It’s especially important to get enough sleep during stressful times. You may feel pulled in many directions by relationships, errands and work to be done. However, if you sacrifice sleep when you’re stressed, you’ll create a vicious cycle where you’re tired all the time — and you may end up getting sick as a result.
1. Work Out
Exercise relaxes muscles and relieves tension. Just make sure you don’t exercise too late in the day: Since working out is an adrenaline-booster, you may find yourself too wired to sleep. A good rule to follow: Don’t exercise for at least two hours before you go to bed.
2. Relax and Unwind
Relaxation techniques calm you and let you forget your stresses for awhile. Yoga or meditation often does the trick, as does massage or even a nice, warm bubble bath. Aaaah. Lovemaking is also a natural relaxant that can be quite effective before bedtime!
3. Set Your Internal Clock
It’s important to establish a consistent time for going to bed and waking up. Your body becomes used to hitting the sack at a regular time, and this helps you fall asleep more easily.
4. Divert Yourself
Once you get into bed, if you toss and turn and can’t sleep a wink, go into another room and pick up a book for a while, or listen to some music. When you start feeling drowsy, head back to bed.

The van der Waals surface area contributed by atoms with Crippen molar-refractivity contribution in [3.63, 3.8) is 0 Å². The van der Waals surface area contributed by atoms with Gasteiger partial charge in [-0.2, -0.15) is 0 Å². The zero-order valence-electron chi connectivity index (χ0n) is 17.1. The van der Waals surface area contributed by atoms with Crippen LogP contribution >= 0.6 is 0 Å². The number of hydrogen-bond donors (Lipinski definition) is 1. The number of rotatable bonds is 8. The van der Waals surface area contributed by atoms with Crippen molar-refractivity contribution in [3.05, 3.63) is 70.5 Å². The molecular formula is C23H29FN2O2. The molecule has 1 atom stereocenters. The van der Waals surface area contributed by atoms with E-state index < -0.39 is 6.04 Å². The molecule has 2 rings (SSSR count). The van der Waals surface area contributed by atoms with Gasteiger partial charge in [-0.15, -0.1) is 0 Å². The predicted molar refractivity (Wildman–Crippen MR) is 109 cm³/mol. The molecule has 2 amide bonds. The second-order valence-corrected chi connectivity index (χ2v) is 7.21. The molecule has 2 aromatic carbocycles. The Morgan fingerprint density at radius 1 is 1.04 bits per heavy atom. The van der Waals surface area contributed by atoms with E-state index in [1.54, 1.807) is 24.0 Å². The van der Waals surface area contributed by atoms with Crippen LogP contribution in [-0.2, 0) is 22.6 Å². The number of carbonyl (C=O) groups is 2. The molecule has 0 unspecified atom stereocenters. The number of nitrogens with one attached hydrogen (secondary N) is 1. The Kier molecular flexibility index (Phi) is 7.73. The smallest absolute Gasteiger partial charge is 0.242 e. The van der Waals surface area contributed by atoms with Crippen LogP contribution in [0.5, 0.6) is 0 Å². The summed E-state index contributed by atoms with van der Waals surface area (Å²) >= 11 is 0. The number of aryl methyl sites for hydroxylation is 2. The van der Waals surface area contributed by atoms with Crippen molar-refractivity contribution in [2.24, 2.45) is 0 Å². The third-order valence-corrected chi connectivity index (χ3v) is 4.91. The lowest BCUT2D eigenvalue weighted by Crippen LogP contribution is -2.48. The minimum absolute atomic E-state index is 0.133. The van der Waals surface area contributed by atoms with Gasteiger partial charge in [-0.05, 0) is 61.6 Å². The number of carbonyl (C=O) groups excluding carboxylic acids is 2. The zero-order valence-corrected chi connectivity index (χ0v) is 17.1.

5. Factor Food In
While you don’t want to go to bed hungry, be careful of what you eat close to bedtime. Spicy, greasy, or heavy foods may not digest well, and can cause you to wake up during the night with an unhappy stomach. Also avoid caffeine within six hours of hitting the sack. Better choices for before-bed snacks include foods high in carbohydrates, such as bagels or crackers, which digest more easily. And don’t forget the old standby, a glass of warm milk — it really may help soothe you to sleep.
If you focus on something as simple as your own breath, you can help eliminate the tossing and turning that often precedes a restless night’s sleep. Deep breathing helps your body unwind, relax and prepare for rest.
The following two techniques — breathing and relaxing yourself to sleep — are modified from traditional yoga postures. Besides being a great form of physical exercise, yoga can also be a holistic sleeping aid. The controlled breathing that you’ll learn in these two exercises promotes deep relaxation, and can ease the mental strains that often block sound sleep.
Ponton, L. (2007). Tips for a Satisfying Sleep. Psych Central. Retrieved on September 22, 2014, from http://psychcentral.com/lib/tips-for-a-satisfying-sleep/000986
Last reviewed: By John M. Grohol, Psy.D. on 30 Jan 2013
Published on PsychCentral.com. All rights reserved.